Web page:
What’s a typical day like for you?

I am working as a Big Data engineer managing  the Big Data platform for Hotels.com. In my day to day activities I help our Analysts/Data Engineers to improve their query performance, work on ETL jobs written in Hive/Presto/Spark and support the platform. I also deliver trainings and workshops on Apache Spark and strengthen the skillset around the same. Working with the world’s leader in travel industry is really an honor for me and I am happy that I am making my contribution within the company.

What is your Women of Silicon Roundabout talk about?

Henrietta Forssen and I are are talking about “Data science: beyond the hype“. In this session we will take you through exactly what data science and machine learning really is. We’ll explain some of the key algorithms used, how to understand what they do and how to know when to use machine learning in the first place, versus other methodologies.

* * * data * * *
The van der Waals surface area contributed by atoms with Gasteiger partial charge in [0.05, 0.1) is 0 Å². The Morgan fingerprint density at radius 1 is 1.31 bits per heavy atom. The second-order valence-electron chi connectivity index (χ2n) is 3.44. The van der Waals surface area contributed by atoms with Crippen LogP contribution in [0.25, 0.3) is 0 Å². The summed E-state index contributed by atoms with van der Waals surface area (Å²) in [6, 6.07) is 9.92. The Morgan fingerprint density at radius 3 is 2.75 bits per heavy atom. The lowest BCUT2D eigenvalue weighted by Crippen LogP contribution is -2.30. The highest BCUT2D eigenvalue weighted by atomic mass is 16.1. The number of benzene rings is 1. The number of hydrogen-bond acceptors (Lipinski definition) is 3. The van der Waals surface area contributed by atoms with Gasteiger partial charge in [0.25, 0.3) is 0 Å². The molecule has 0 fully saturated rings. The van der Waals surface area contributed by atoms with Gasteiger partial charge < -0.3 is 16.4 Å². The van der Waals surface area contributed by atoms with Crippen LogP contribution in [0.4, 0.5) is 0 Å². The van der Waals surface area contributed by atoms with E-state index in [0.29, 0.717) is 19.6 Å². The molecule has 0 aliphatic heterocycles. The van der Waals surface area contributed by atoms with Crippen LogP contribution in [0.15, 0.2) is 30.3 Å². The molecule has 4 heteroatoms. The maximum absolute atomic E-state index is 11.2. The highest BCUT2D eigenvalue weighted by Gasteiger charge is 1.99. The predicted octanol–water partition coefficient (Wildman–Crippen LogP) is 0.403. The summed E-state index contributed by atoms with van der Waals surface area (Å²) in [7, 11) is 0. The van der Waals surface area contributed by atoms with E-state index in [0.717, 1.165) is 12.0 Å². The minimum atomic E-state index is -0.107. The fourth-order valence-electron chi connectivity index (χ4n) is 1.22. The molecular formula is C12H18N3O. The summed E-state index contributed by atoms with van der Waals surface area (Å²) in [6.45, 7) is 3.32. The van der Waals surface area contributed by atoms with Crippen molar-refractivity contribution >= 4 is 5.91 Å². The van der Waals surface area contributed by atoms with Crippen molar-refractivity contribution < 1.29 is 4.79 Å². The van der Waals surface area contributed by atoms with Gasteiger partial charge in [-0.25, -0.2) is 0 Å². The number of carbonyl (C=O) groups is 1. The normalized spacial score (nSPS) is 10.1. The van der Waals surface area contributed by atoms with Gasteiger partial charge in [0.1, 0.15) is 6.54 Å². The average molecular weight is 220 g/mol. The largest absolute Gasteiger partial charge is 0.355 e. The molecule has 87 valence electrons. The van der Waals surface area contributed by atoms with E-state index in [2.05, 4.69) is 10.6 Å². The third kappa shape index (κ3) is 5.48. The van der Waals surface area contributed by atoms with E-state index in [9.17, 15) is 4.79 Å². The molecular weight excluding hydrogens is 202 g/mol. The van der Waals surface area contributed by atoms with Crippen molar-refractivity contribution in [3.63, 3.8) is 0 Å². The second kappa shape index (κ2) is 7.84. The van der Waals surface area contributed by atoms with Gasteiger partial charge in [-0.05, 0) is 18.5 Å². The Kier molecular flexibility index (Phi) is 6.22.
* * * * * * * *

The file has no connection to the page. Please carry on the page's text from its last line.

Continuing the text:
What advice would you give to women who want to pursue a career in tech?

With the new technologies and innovations, there are immense opportunities in different areas and at various levels to showcase their talent. Also, with the increase in the cloud technologies which make the entire software development pipeline very easy. Business can now focus more on solving the problems rather than worrying about the infrastructure and related problems. It’s not only about working with the latest technologies, but one can also innovate the solutions which can help to improve the  basic necessities around the world like Education and Healthcare which will be a great contribution to the society.

Neeraj will be sharing his session entitled “Data Science: Beyond the hype” at 13:30 PM on 25th June. His talk will cover what data science and machine learning really is and also explain some of the key algorithms and methodologies used.

Speaker Spotlight: Q&A with Chris Burgess